Matthias Garff

Now it's time to take a look
At the insects or candles.
Even if there are many among them,
that every child thinks he knows –
May beetles, butterflies, bees –,
Yet there are some among them
Which even to high science
Are still new or mysterious.
—Eugen Roth

Collections of insects, for a long time a hobbyhorse of the educated bourgeoisie, present excerpts of nature's richness of colour and form. At the same time, they manifest a clear power relationship between man and nature. Insects are systematically collected, killed and classified in a taxonomic system. They become cultivated objects in the boxes.

Matthias Garff's insect boxes cite this cultural practice. They show how strongly our perception of nature is shaped by aesthetic criteria. The small size of the individual objects and their form of presentation make the work appear from a distance to be a natural history collection. His insects, roughly assembled from found material and fixed with wire and nails, only reveal their artificial character on closer inspection. The supposed entomologist turns out to be a rubbish collector. Is he one of the protagonists of ›Neo Arte Povera‹? The reconciliation between nature and artificiality and the format of the box allow Garff to play freely with colours, forms and materiality.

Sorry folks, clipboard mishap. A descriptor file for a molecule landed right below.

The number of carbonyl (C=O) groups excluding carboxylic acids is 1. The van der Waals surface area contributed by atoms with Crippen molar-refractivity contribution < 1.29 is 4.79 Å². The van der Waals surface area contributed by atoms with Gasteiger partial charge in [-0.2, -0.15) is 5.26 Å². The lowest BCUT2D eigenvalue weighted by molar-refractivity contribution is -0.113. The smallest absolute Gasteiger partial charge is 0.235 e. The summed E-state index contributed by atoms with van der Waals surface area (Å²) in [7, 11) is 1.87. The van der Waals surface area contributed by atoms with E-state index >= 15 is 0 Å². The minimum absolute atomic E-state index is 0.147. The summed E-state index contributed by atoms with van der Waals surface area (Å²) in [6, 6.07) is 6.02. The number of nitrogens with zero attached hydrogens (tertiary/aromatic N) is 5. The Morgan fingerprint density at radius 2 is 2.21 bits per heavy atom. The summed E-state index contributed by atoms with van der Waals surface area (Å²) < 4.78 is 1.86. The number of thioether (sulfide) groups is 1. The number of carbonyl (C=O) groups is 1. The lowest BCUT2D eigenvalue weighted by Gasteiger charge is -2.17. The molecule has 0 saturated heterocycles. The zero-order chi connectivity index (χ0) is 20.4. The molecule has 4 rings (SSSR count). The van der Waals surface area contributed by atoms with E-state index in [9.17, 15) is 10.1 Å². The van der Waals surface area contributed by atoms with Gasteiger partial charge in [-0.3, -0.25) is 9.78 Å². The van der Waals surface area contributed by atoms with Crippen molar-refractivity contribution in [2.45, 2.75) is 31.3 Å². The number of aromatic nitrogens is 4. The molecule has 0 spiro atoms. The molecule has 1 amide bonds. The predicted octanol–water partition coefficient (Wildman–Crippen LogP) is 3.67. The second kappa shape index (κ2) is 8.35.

Matthias Garff is showing four of his new insect boxes in a small cabinet exhibition. The resulting arrangements address a central need of our time in dealing with nature: Enjoyment without a guilty conscience.

Matthias Garff, born 1986 in Solothurn, CH, lives and works in Leipzig.
From 2008 to 2015 he studied at the Dresden University of Fine Arts.
Specialist class, Prof. Grossarth. Master student, Prof. Dammbeck.
Exhibitions in Stuttgart, Dresden, Leipzig, Görlitz, Buenos Aires.
His works are in private collections in Dresden, among others,
the collection of the sculpture garden Weisser Hirsch and
the collection of the Museum Bautzen.
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